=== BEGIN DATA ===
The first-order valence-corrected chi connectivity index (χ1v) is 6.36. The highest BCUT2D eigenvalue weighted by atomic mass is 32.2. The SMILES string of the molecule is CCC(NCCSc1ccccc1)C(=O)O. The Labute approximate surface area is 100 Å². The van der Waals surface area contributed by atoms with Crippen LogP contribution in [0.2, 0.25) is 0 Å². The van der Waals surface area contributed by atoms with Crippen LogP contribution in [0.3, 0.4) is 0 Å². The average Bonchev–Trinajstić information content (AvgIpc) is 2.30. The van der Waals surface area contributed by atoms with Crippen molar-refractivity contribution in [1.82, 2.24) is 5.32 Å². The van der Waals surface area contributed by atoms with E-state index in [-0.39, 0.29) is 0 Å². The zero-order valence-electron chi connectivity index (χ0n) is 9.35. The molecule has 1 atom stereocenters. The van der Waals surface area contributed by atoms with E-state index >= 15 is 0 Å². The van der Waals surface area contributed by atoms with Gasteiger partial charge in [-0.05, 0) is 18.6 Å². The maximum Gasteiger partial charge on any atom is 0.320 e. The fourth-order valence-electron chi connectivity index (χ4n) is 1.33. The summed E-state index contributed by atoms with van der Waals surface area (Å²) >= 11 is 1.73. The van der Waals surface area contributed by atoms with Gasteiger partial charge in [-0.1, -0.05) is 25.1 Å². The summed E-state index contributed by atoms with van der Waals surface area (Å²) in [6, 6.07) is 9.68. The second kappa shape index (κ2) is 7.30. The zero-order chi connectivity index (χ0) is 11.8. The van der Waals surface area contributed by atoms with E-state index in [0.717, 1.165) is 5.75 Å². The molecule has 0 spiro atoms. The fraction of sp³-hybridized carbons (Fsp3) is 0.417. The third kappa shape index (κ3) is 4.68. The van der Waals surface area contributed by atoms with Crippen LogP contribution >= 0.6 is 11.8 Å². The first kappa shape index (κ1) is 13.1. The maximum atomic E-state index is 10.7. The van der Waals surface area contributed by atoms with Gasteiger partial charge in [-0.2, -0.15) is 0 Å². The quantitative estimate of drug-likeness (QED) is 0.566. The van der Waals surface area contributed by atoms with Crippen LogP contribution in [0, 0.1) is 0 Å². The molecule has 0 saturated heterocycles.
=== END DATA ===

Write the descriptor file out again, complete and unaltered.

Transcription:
The first-order valence-corrected chi connectivity index (χ1v) is 6.36. The highest BCUT2D eigenvalue weighted by atomic mass is 32.2. The SMILES string of the molecule is CCC(NCCSc1ccccc1)C(=O)O. The Labute approximate surface area is 100 Å². The van der Waals surface area contributed by atoms with Crippen LogP contribution in [0.2, 0.25) is 0 Å². The van der Waals surface area contributed by atoms with Crippen LogP contribution in [0.3, 0.4) is 0 Å². The average Bonchev–Trinajstić information content (AvgIpc) is 2.30. The van der Waals surface area contributed by atoms with Crippen molar-refractivity contribution in [1.82, 2.24) is 5.32 Å². The van der Waals surface area contributed by atoms with E-state index in [-0.39, 0.29) is 0 Å². The zero-order valence-electron chi connectivity index (χ0n) is 9.35. The molecule has 1 atom stereocenters. The van der Waals surface area contributed by atoms with E-state index >= 15 is 0 Å². The van der Waals surface area contributed by atoms with Gasteiger partial charge in [-0.05, 0) is 18.6 Å². The maximum Gasteiger partial charge on any atom is 0.320 e. The fourth-order valence-electron chi connectivity index (χ4n) is 1.33. The summed E-state index contributed by atoms with van der Waals surface area (Å²) >= 11 is 1.73. The van der Waals surface area contributed by atoms with Gasteiger partial charge in [-0.1, -0.05) is 25.1 Å². The summed E-state index contributed by atoms with van der Waals surface area (Å²) in [6, 6.07) is 9.68. The second kappa shape index (κ2) is 7.30. The zero-order chi connectivity index (χ0) is 11.8. The van der Waals surface area contributed by atoms with E-state index in [0.717, 1.165) is 5.75 Å². The molecule has 0 spiro atoms. The fraction of sp³-hybridized carbons (Fsp3) is 0.417. The third kappa shape index (κ3) is 4.68. The van der Waals surface area contributed by atoms with Crippen LogP contribution >= 0.6 is 11.8 Å². The first kappa shape index (κ1) is 13.1. The maximum atomic E-state index is 10.7. The van der Waals surface area contributed by atoms with Gasteiger partial charge in [-0.2, -0.15) is 0 Å². The quantitative estimate of drug-likeness (QED) is 0.566. The van der Waals surface area contributed by atoms with Crippen LogP contribution in [0, 0.1) is 0 Å². The molecule has 0 saturated heterocycles.